While he’s juggling Bonnie, he’s also got certifiable crazy-lady ADA Sinclair forcing him to spy on the Keating house and meeting with him in parking garages like only the shadiest people do. Once Nate’s trial is dismissed, Asher thinks he’s off the hook. “Bye, Felicia,” he says, but it’s actually more of a “I’ll see you soon, Felicia; be well” because Sinclair’s been assigned as prosecutor to the Hapstall case, which Asher looks to be a large part of as the case continues.
NEXT: Inside the courtroom
The big courtroom appearance of the night belongs to Nate, although it quickly becomes apparent that Annalise is the star of this razzle-dazzle. (Hello, she won an EMMY.) Eve’s taken Nate’s case, and she continues to be the only person who has the gall to stand up to Annalise’s schemes and control complex. “Stop trying to micromanage me,” she tells her point blank, and there’s a reluctant power shift, but ultimately Annalise backs off. She can’t win every conversation, though; when Eve wants to talk about their sexy hook-up in New York, Annalise keeps her lips closed.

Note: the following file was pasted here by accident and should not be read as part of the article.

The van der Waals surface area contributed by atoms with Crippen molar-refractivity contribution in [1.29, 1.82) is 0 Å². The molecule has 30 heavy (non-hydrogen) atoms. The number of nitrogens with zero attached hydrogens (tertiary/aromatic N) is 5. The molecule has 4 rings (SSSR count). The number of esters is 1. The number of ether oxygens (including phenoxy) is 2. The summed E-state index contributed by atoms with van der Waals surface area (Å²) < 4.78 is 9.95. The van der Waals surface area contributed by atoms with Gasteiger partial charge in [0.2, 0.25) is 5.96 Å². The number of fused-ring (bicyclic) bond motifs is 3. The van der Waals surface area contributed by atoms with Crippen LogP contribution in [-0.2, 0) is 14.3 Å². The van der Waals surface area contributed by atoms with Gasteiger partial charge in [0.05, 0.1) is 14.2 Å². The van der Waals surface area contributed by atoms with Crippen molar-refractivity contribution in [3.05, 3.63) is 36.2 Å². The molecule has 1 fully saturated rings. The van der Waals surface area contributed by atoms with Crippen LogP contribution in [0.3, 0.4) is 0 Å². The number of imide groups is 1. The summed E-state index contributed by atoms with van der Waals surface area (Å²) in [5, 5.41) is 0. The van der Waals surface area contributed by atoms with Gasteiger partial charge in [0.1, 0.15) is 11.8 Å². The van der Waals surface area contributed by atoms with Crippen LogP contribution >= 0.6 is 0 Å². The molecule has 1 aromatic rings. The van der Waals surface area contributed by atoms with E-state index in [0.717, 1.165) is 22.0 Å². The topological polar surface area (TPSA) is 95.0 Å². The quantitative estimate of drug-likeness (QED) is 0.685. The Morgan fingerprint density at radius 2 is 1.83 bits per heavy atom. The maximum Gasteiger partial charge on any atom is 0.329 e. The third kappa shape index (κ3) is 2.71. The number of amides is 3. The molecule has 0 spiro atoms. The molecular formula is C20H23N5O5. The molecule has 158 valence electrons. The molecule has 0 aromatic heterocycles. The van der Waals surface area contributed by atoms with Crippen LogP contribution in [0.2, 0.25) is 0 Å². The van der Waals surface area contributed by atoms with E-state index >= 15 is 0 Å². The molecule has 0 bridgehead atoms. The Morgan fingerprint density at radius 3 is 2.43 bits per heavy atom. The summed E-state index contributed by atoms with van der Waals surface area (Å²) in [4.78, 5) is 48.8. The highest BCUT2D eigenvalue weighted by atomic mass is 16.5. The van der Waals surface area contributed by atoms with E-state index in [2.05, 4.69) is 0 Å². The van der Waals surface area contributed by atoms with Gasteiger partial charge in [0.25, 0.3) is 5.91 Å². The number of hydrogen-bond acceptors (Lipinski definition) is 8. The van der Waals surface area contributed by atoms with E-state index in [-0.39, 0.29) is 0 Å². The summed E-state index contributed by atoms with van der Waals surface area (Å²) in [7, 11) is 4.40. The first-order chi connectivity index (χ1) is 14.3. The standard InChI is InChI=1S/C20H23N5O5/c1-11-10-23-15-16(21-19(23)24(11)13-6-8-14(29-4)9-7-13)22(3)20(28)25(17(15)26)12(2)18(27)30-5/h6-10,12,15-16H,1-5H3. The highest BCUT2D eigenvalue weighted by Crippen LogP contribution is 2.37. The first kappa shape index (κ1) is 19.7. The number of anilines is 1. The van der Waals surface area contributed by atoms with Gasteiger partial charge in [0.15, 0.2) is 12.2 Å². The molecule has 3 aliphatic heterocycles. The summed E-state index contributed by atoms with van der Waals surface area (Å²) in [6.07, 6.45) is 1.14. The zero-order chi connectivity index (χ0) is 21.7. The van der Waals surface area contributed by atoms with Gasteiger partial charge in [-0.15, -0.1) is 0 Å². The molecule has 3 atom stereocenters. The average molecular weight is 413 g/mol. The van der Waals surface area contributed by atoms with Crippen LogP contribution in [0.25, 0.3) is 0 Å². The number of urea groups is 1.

In the courtroom, the preliminary hearing barely has a chance to begin before ADA Sinclair tries to call a petty foul on the relationship between Annalise and Eve. (A tidbit from Asher, perhaps?) Eve tries to argue that they were simply acquaintances in law school; she and Sinclair squabble about the nature of the relationship before Sinclair just skips the niceties and drops the big bomb question: Did Annalise Keating help Mr. Lahey commit her husband’s murder?
Suddenly, it’s Annalise on the stand, hostile as ever and growing increasingly so as Sinclair digs her claws in. With everything going on outside the trial — remember, Annalise’s life is at a Dorothy’s-house-after-the-tornado level of shambles — it’s a wonder Annalise can hold it all together for as long as she does. Eventually, she snaps after Sinclair basically offers a recap of season 1 (I snapped, too: Step off, b#@!*). Annalise yells at Sinclair for being inept, screaming about her poor questioning and forcing her to be more hostile than she wants to be. And when she cools down, Sinclair replies — in a mind-boggling leap of association — “That’s quite a temper. Seems like you’re more than capable of murder.” Ugh. Someone throw this logically fallacious woman off a Fancy Mansion balcony.